The Argotist Online

Home       Articles       Interviews       Features       Poetry       Ebooks       Submissions       Links

 

  Adam Fieled  

 

Adam Fieled is a poet, critic, and musician currently based in Philadelphia. He has released three print books: Opera Bufa (Otoliths, 2007), When You Bit... (Otoliths, 2008), and Chimes (Blazevox, 2009), as well as numerous e-books, chaps, and e-chaps. His work has appeared in journals like Tears in the Fence, Great Works, Upstairs at Duroc, Cake Train, and in the &Now Anthology from Lake Forest College Press. A magna cum laude graduate of the University of Pennsylvania, he also holds an MFA from New England College and an MA from Temple University, where he is finishing his PhD.  

 

 

 

Q: Do you think of your lyrics as poetry?

 

A: No. When I’m writing a song, I don’t write with the intention of producing something that will scan on a page (or a screen) as a poem. For me, the combination of (usually succinct) words, chord changes, vocal inflections and melody creates the work of art. The lyrics are one essential component among several.

 

Q: Do you think it is important that songs rhyme and if so why?

 

A: Not always. Lou Reed was (and still is) a great one for making non-rhymes and near-rhymes work. ‘Sister Ray’ and ‘The Murder Mystery’, both tunes from his Velvets days, are obvious examples. Or Kurt Cobain, who wrote the chorus ‘Doll steak/ test meat’ for ‘Milk It’ from In Utero. I think the most important thing for a song to do is to create and sustain a pungent mood. How you get there is immaterial. There are lots of ways.


Q: Do you think song lyrics must conform to recognized song structures such as clear rhyming schemes, choruses, refrains, hooks and bridges or that songs can also be like free verse?

 

A: I really like songwriters who use the “free-verse” approach. Many of the lyrics from Van Morrison’s Astral Weeks album are like that — he rambles, free-associates, repeats things, stumbles at times, but the quality of voice, its natural intensity and pathos, see him through. Content-wise, lots of Van’s lyrics are, on that album at least, open-ended. Syd Barrett tends to leave things open-ended too, especially on his solo albums. Here, we have zaniness rather than pathos, the bizarre rather than the intense. I don’t think Syd ever wrote a straightforward song structure in his life, except maybe ‘See Emily Play’. More recently, Beck Hansen has worked a lot in lyrical “free-verse”. So does Cat Power. It’s all about exploration and spontaneity, which is really what separates rock from previous forms of popular music. Jazz is something else.

 

Q: When you read poetry in school or elsewhere did you recognize any connection to the music you enjoyed?

 

A: Leonard Cohen was the essential bridge for me. My senior year in high school (1994), Leonard put out his Stranger Music anthology. At that point, I was reading rock books avidly. I happened on this anthology somewhere, and the brutal sensuality of his early poetry knocked me for a loop. I memorized, and still have committed to memory, many of those early, Spice Box of Earth-era poems. Eventually I began to appreciate his music, and I realized that one could be both things — a poet and a singer, a writer and a musician, etc. I saw that poetry and song are vitally connected.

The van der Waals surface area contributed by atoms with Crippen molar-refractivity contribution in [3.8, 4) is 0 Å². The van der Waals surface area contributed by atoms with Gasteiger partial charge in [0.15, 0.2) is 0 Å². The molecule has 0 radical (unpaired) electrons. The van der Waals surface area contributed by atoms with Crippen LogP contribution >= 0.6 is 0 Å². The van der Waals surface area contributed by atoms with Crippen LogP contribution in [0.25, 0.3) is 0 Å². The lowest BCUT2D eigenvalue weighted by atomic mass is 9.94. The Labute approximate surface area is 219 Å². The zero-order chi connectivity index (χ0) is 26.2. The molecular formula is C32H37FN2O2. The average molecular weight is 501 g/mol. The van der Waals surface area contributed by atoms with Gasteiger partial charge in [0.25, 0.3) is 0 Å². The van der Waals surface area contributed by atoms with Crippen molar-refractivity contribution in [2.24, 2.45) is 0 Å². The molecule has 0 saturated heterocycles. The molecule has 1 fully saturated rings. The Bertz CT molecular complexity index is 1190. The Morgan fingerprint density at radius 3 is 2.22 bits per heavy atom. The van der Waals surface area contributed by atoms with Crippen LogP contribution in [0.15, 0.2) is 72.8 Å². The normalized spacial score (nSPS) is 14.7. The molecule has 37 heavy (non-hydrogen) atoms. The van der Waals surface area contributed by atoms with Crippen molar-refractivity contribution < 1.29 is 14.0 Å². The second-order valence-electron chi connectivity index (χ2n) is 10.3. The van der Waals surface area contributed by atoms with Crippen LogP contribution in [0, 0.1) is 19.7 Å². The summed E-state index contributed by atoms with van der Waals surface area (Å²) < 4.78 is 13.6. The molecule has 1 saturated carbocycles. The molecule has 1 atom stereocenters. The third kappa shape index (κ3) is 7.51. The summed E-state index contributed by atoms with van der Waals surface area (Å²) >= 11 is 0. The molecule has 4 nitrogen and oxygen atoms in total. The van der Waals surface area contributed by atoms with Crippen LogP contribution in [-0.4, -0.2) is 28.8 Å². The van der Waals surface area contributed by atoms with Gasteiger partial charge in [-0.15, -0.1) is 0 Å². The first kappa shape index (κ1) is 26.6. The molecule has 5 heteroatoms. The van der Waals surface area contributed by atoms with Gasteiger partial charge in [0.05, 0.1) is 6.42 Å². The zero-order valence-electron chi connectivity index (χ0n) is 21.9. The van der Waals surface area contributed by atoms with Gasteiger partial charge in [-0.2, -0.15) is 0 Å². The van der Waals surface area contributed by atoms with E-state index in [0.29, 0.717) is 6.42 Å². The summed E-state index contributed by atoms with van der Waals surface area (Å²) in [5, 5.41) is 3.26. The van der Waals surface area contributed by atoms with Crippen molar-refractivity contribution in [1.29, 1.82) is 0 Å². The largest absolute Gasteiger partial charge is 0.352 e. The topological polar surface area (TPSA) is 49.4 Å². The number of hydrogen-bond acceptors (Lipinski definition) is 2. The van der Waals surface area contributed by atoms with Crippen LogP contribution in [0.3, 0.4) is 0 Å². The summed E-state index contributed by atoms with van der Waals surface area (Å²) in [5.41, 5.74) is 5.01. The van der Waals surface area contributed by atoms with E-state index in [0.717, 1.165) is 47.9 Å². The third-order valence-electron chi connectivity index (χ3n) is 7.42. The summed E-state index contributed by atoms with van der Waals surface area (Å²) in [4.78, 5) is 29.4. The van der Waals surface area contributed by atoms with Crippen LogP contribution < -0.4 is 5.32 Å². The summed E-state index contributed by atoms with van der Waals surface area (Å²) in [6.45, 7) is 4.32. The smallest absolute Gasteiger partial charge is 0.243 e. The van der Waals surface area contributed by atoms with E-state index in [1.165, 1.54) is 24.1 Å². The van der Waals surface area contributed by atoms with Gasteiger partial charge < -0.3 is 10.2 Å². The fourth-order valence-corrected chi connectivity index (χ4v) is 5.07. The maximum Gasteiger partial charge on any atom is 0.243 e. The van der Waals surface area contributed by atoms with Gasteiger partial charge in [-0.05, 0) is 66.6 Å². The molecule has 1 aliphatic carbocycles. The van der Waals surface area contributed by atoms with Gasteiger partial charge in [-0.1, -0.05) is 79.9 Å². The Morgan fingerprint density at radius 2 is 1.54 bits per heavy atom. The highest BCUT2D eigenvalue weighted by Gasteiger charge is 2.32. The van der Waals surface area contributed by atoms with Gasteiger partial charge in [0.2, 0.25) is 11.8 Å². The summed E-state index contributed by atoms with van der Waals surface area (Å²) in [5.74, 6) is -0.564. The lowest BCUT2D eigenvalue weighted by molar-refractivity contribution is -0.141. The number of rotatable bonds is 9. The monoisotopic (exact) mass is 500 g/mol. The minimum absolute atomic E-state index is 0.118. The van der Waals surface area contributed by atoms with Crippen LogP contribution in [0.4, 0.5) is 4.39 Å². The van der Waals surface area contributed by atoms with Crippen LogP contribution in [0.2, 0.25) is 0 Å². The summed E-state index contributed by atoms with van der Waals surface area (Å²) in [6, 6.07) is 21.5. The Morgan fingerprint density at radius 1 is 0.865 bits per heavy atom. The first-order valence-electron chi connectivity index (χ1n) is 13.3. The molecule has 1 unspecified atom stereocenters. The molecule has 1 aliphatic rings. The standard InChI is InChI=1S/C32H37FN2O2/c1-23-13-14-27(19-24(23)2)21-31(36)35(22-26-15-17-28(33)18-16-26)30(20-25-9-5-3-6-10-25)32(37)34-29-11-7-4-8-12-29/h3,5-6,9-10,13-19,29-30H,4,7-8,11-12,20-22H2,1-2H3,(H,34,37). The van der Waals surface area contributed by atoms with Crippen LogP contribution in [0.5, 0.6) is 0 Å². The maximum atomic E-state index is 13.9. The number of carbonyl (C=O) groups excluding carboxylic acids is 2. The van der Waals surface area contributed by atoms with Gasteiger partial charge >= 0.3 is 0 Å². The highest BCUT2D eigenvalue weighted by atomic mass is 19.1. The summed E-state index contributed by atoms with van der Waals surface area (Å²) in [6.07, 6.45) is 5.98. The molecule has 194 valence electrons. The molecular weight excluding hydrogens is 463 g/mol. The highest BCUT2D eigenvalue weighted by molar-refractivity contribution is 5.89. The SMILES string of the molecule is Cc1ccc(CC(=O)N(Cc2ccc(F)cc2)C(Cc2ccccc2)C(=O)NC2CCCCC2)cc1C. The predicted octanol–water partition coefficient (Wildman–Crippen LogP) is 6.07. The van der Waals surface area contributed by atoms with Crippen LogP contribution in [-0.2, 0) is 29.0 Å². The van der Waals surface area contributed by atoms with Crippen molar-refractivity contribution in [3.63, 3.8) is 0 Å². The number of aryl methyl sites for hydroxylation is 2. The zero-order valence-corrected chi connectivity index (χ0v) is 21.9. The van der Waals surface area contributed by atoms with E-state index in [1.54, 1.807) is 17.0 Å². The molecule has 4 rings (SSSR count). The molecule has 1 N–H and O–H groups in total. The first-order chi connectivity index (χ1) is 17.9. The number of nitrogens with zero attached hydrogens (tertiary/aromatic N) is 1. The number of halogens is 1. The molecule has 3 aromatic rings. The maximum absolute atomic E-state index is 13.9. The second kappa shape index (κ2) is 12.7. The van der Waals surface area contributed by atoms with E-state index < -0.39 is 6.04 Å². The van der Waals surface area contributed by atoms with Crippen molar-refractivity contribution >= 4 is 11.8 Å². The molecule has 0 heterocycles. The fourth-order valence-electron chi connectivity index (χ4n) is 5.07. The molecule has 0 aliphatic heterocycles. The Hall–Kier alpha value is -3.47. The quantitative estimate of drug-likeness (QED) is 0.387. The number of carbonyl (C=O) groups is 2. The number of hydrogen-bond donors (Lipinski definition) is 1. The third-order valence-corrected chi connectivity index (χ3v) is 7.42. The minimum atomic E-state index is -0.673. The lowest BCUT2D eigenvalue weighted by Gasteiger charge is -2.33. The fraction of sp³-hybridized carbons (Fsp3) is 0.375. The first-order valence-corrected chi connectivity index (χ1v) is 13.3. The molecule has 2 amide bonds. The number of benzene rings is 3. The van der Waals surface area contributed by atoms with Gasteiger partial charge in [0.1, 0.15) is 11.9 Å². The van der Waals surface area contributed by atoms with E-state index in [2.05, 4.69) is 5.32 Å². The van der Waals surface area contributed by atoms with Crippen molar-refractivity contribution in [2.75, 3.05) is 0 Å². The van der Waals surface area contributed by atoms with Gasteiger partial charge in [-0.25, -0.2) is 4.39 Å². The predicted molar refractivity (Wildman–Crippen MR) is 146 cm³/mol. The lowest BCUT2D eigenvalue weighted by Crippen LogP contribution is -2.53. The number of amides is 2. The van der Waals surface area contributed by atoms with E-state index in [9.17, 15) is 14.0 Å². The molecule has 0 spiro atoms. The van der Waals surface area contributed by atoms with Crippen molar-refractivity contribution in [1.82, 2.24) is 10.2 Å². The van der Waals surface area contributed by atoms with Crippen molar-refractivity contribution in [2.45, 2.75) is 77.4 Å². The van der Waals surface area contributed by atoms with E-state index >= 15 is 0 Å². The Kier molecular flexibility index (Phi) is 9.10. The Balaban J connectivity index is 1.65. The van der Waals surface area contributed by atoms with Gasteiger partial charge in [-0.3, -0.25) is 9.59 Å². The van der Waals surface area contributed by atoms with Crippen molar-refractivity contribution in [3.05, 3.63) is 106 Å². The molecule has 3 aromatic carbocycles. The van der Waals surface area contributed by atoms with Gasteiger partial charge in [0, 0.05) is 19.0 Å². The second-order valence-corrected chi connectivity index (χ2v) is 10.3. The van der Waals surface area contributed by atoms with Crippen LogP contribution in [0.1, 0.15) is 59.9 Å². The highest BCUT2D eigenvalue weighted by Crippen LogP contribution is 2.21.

Q: Was there anything about poetry in books that influenced your songwriting?

 

A: I began to trace lineages; I saw how Jim Morrison learned from Rimbaud, how Dylan learned from Jack Kerouac and Allen Ginsberg, how Mick Jagger might have gleaned something from Baudelaire. This led me to the realization that boundaries between art-forms are essentially a myth, a ‘mind-forged manacle’, as Blake would say. You can pull a Robert Smith and write a great song about a Camus book (‘Killing an Arab’), or simply re-apply a set of moral concerns, as Springsteen has done with John Steinbeck. Things needn’t be compartmentalized; poetry and music and novels and movies can all fit together like puzzle pieces, to be reassembled ad nauseam. 


Q: Why do you think songs are more popular with people than poetry is?

 

A: I think we live in an era in which people need to be viscerally stimulated. We’re surrounded with noisiness, clutter, disorder; we need our own louder noise to fight these forces back. A great rock song offers satisfaction on many different levels; it can satisfy viscerally, intellectually, emotionally and psychologically at once. Poetry is less visceral; it is more bound to temporality, i.e. you have to take the time to delve into it. The pearl is there, but it’s harder to reach. Songs are more overt, and the great ones have great subtlety, too. You can be slugged in the gut and caressed at once. 



 



copyright © Adam Fieled